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Don’t try it for size – know your height before you go.

Bridge strikes are a costly problem for the railway and can cause delays to train services and on the road network while we repair any damage.

Between April 1 2020 and March 31 2021 there were 1,624 bridge strikes reported across the network.

Most of the vehicles that hit railway bridges are Heavy Goods Vehicles (HGVs) and buses, at a cost of around £13,000 per strike –costing the UK taxpayer around £23m in a year.

View good practice guides on how drivers, transport staff and bridge owners can prevent vehicles from hitting bridges and what to do if a bridge strike happens.

Click the arrows on the image below to scroll through our gallery and discover more striking facts.

An average of 5 bridge strikes happen a day
Each bridge strike delays trains by an average of 2 hours
Bridge stikes cost the UK taxpayer £23m a year
Around 1,800 vehicles crash into rail bridges each year
Each bridge strike cost the UK an average of £13,000

To combat bridge strikes, we’ve been running the national ‘Wise Up, Size Up’ campaign since 2018, predominantly targeting the peak times for strikes in March and October.

Our research has shown 43 per cent of lorry drivers admit to not measuring their vehicle before heading out on the road, and 52 per cent admit to not taking low bridges into account. That’s why we remind drivers to check their vehicle and plan their route to avoid low bridges before setting off, and we have tools, training and guidance in several languages for drivers and logistics companies to help tackle bridge strikes.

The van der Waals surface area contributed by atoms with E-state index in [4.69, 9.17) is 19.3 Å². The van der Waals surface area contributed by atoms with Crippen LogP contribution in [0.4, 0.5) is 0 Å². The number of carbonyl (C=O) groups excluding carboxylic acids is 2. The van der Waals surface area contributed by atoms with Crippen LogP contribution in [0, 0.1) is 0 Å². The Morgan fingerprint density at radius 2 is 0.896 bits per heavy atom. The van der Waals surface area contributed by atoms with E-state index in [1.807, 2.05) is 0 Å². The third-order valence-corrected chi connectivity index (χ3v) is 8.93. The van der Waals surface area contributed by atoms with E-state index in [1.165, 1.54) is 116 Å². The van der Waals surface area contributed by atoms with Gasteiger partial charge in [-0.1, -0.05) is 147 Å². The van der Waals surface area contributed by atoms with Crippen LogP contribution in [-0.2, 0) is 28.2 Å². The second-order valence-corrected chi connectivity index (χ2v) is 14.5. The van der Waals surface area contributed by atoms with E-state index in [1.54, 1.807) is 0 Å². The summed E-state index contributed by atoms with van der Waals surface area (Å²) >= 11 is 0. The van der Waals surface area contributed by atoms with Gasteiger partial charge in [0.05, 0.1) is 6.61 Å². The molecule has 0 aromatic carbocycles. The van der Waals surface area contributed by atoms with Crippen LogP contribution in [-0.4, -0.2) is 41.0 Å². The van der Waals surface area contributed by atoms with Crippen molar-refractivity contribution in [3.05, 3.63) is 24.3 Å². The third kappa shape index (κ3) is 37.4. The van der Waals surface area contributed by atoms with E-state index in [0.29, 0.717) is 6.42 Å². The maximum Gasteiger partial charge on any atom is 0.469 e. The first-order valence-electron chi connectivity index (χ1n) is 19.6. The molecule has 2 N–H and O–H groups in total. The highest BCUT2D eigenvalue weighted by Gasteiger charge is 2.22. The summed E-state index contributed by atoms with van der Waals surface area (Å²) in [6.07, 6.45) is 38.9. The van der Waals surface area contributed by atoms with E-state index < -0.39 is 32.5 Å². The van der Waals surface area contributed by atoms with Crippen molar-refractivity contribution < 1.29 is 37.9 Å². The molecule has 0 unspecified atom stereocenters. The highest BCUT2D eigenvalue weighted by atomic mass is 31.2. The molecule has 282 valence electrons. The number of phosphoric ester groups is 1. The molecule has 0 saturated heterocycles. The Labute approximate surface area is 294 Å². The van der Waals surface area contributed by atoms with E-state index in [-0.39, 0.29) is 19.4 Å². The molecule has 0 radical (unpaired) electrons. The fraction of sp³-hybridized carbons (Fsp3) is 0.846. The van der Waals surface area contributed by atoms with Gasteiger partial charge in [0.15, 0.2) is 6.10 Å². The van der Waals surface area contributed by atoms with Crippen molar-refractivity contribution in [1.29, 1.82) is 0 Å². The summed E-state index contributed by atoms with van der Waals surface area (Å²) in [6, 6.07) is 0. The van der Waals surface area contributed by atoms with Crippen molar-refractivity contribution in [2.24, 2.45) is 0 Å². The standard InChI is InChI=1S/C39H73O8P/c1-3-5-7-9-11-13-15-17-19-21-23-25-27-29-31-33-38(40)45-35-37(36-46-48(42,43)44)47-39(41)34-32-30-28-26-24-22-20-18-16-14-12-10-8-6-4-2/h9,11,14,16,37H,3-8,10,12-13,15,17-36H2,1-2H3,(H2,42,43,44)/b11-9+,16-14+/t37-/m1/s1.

Throughout the year, we work alongside some of Britain’s biggest haulage firms as well as Highways England, the Driving Vehicles Standards Agency (DVSA) and other industry bodies to reduce the risk of bridge strikes.

Our haulage partners have played a vital role in helping us shape our content and evaluate the effectiveness of the campaign through surveys with their employees, providing valuable feedback directly from drivers.

Wise up Size up icon
Lorries can't limbo

Network Rail also has a network of bridge strike ‘champions’ covering each route across Britain, who raise awareness of the issue by visiting logistics companies and lead on managing the risk of bridge strikes locally.

Did you know?
Recent landmark legal cases mean Network Rail can now claim back from hauliers the huge costs incurred by bridge strikes – and we’re aiming to claim back 100 per cent. Until these legal successes, we’ve been paying for repairs and compensating train operating companies for delays to their services where we haven’t been able to claim – costing the taxpayer. A number of bridge strikes are ‘hit and run’, so while we can claim back some costs, we still have to find the rest.

We know that most drivers are complete professionals and take safety on the road very seriously. However, we know there are also some areas where we could be better across the industry to stop strikes happening and give drivers and logistics companies the tools they need to help tackle the problem more effectively. Bridge strikes impact the whole transport network and by working together we can provide the right training and education for logistics companies to help them support their drivers, ensure that those who do break the rules are penalised, and that we can lower the impact of strikes to the travelling public when they do happen. We hope the whole industry will get behind this campaign and do all they can to stop bridge strikes.

Did you know?
The number of bridge strikes peaks in October, rising to almost 10 per day. Most bridge strikes happen between 10am and 11am, but numbers remain high until around 6pm.

The big hitters – top 10 most hit bridges 2020-2021

#Bridge IDRouteLocationTotal strikes from P01 – P13 2020/21
1LTN1/265EANCoddenham Road, Needham Market 19
2BJW3/90CENSt John's Street, Lichfield City18
3ECM1/243ECMLHarlaxton Road, Grantham16
4BGK/1568EANStuntney Road, Ely15
5RBS2/30CENBromford Road, Sandwell and Dudley13
6BAE2/E4/248WEXA36 Warminster Road, Wilton11
7WNS/3WCSA5 Watling Street, Hinckley11
8LTN1/226EANIpswich Road Bridge, Manningtree10
9BML1/2/29WEXLower downs Road, Wimbledon10
10RDG1/4/2WEXThames Street, Staines10

Find out more

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